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Singles’ Relations. Seven life stories against the background of normative nuclear familism

Severinson, Malin LU (2010) SIMT21 20101
Master of Science in Social Studies of Gender
Graduate School
Abstract
In this thesis, I draw attention to what at first glance might look like the opposite of family life – those living by themselves – people who at times are stereotyped as deviants even in research. The aim is two-fold. Firstly, I am interested in how those living by themselves arrange and construct their social connections, such as friendship, family or kinship and work life. Secondly, I am interested in understanding their experiences and reflections about dealing with and relating to expectations of couplehood and family. My theoretical framework begins in intersectionality, and furthermore, I present an alternative thinking to the either-or perspective that dichotomises between singles and families by introducing normative nuclear... (More)
In this thesis, I draw attention to what at first glance might look like the opposite of family life – those living by themselves – people who at times are stereotyped as deviants even in research. The aim is two-fold. Firstly, I am interested in how those living by themselves arrange and construct their social connections, such as friendship, family or kinship and work life. Secondly, I am interested in understanding their experiences and reflections about dealing with and relating to expectations of couplehood and family. My theoretical framework begins in intersectionality, and furthermore, I present an alternative thinking to the either-or perspective that dichotomises between singles and families by introducing normative nuclear familism. Normative nuclear familism, builds on a gradient understanding of family practices, with the heterosexual nuclear family as hegemonic. I argue that theories of individualism, pure relations and welfare state actions are biased by normative nuclear familism. My empirical material consists of seven life stories of four men and three women with differences in ethnicity, class and age, living by themselves. In my narrative analysis I focus on central themes, turning points and language use. My findings are that most of these seven single living persons are deeply embedded in family practices, although others than nuclear family practices. They are open to meeting a partner, until they have done family properly, then it can be rejected. The younger men believe in love-facilitating powers that will make them change and enter coupledom, for the women, a decision about having children seem to forego finding a partner. (Less)
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author
Severinson, Malin LU
supervisor
organization
course
SIMT21 20101
year
type
H2 - Master's Degree (Two Years)
subject
keywords
life course, gender, normative nuclear familism, family, single living, life story
language
English
id
1612839
date added to LUP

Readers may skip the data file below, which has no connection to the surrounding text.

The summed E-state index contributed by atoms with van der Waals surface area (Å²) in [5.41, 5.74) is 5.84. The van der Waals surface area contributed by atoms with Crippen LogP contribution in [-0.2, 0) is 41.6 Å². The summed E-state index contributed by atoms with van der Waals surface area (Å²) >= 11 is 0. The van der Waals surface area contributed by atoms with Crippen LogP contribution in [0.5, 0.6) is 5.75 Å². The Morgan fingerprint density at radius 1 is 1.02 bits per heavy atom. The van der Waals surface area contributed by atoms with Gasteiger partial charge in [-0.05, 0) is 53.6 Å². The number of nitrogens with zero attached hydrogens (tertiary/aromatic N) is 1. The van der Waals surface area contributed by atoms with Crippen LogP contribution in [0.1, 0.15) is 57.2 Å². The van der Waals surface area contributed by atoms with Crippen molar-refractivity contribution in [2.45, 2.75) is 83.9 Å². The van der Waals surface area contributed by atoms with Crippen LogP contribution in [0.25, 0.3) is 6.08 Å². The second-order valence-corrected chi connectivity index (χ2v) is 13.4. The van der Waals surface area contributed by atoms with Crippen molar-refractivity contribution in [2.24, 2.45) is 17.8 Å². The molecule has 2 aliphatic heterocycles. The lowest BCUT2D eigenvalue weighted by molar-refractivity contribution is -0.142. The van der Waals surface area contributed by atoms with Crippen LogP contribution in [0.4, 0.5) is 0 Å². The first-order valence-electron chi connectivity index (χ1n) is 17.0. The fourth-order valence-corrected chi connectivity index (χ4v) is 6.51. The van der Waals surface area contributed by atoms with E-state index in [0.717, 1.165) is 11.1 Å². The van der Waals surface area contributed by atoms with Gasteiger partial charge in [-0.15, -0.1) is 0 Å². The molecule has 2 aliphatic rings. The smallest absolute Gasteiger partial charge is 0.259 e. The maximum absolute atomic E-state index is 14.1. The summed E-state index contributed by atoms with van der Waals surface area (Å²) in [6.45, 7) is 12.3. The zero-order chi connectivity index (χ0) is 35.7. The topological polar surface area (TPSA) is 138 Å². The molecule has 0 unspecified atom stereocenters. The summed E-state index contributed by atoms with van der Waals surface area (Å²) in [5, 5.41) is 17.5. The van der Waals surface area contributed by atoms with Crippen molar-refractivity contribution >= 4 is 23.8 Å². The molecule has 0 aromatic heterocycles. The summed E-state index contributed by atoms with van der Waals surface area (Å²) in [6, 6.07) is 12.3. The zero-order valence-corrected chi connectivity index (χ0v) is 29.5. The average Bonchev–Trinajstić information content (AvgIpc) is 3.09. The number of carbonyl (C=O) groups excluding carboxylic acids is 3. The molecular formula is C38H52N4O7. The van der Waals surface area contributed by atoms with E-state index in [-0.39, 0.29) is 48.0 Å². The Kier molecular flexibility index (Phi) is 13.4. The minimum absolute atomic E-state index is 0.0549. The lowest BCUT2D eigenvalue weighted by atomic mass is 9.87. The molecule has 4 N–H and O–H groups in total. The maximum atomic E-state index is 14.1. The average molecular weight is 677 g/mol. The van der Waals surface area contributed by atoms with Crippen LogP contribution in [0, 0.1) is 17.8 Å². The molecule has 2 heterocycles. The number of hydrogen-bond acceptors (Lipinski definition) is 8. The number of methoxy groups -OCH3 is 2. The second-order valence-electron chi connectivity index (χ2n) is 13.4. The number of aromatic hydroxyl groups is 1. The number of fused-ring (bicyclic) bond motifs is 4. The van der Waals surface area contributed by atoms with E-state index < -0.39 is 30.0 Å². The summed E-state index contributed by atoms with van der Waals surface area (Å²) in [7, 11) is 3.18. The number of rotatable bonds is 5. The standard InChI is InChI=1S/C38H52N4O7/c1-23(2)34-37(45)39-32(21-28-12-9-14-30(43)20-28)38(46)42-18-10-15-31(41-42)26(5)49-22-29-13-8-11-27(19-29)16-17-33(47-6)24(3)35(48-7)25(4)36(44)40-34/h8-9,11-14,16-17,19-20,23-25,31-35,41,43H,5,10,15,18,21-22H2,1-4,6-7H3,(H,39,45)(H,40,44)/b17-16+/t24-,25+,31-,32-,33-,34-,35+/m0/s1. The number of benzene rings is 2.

2010-06-29 14:42:12
date last changed
2010-06-29 14:42:12
@misc{1612839,
  abstract     = {In this thesis, I draw attention to what at first glance might look like the opposite of family life – those living by themselves – people who at times are stereotyped as deviants even in research. The aim is two-fold. Firstly, I am interested in how those living by themselves arrange and construct their social connections, such as friendship, family or kinship and work life. Secondly, I am interested in understanding their experiences and reflections about dealing with and relating to expectations of couplehood and family. My theoretical framework begins in intersectionality, and furthermore, I present an alternative thinking to the either-or perspective that dichotomises between singles and families by introducing normative nuclear familism. Normative nuclear familism, builds on a gradient understanding of family practices, with the heterosexual nuclear family as hegemonic. I argue that theories of individualism, pure relations and welfare state actions are biased by normative nuclear familism. My empirical material consists of seven life stories of four men and three women with differences in ethnicity, class and age, living by themselves. In my narrative analysis I focus on central themes, turning points and language use. My findings are that most of these seven single living persons are deeply embedded in family practices, although others than nuclear family practices. They are open to meeting a partner, until they have done family properly, then it can be rejected. The younger men believe in love-facilitating powers that will make them change and enter coupledom, for the women, a decision about having children seem to forego finding a partner.},
  author       = {Severinson, Malin},
  keyword      = {life course,gender,normative nuclear familism,family,single living,life story},
  language     = {eng},
  note         = {Student Paper},
  title        = {Singles’ Relations. Seven life stories against the background of normative nuclear familism},
  year         = {2010},
}